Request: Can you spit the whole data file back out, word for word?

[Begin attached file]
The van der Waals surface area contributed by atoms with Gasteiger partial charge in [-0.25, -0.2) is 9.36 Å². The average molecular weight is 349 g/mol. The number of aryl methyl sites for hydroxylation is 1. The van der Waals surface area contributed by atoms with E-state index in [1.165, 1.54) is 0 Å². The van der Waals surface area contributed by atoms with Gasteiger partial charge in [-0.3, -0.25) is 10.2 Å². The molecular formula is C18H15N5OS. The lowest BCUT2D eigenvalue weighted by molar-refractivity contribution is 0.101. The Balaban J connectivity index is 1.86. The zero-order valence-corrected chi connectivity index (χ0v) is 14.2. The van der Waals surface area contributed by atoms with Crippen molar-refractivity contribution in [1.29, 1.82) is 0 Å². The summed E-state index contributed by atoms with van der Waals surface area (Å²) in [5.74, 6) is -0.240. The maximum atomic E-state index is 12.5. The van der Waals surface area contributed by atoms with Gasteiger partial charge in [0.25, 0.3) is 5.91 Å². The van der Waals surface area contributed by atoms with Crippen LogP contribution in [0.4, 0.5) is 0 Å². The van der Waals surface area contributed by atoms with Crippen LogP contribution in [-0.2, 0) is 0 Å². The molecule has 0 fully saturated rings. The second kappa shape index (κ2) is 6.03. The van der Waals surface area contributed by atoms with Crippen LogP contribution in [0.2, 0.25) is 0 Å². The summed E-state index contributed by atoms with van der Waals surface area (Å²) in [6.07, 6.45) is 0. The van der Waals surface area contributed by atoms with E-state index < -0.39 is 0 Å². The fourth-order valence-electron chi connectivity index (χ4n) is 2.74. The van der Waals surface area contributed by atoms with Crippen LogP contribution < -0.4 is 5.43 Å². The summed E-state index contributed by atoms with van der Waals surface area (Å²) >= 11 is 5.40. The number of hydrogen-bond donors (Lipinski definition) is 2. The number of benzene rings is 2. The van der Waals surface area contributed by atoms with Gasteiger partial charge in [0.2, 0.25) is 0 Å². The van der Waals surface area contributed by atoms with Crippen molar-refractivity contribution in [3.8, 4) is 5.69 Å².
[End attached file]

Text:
The van der Waals surface area contributed by atoms with Gasteiger partial charge in [-0.25, -0.2) is 9.36 Å². The average molecular weight is 349 g/mol. The number of aryl methyl sites for hydroxylation is 1. The van der Waals surface area contributed by atoms with E-state index in [1.165, 1.54) is 0 Å². The van der Waals surface area contributed by atoms with Gasteiger partial charge in [-0.3, -0.25) is 10.2 Å². The molecular formula is C18H15N5OS. The lowest BCUT2D eigenvalue weighted by molar-refractivity contribution is 0.101. The Balaban J connectivity index is 1.86. The zero-order valence-corrected chi connectivity index (χ0v) is 14.2. The van der Waals surface area contributed by atoms with Crippen molar-refractivity contribution in [1.29, 1.82) is 0 Å². The summed E-state index contributed by atoms with van der Waals surface area (Å²) in [5.74, 6) is -0.240. The maximum atomic E-state index is 12.5. The van der Waals surface area contributed by atoms with Gasteiger partial charge in [0.25, 0.3) is 5.91 Å². The van der Waals surface area contributed by atoms with Crippen LogP contribution in [0.4, 0.5) is 0 Å². The van der Waals surface area contributed by atoms with Crippen LogP contribution in [-0.2, 0) is 0 Å². The molecule has 0 fully saturated rings. The second kappa shape index (κ2) is 6.03. The van der Waals surface area contributed by atoms with Crippen LogP contribution in [0.2, 0.25) is 0 Å². The summed E-state index contributed by atoms with van der Waals surface area (Å²) in [6.07, 6.45) is 0. The van der Waals surface area contributed by atoms with E-state index < -0.39 is 0 Å². The fourth-order valence-electron chi connectivity index (χ4n) is 2.74. The van der Waals surface area contributed by atoms with Crippen LogP contribution < -0.4 is 5.43 Å². The summed E-state index contributed by atoms with van der Waals surface area (Å²) >= 11 is 5.40. The number of hydrogen-bond donors (Lipinski definition) is 2. The number of benzene rings is 2. The van der Waals surface area contributed by atoms with Gasteiger partial charge in [0.2, 0.25) is 0 Å². The van der Waals surface area contributed by atoms with Crippen molar-refractivity contribution in [3.8, 4) is 5.69 Å².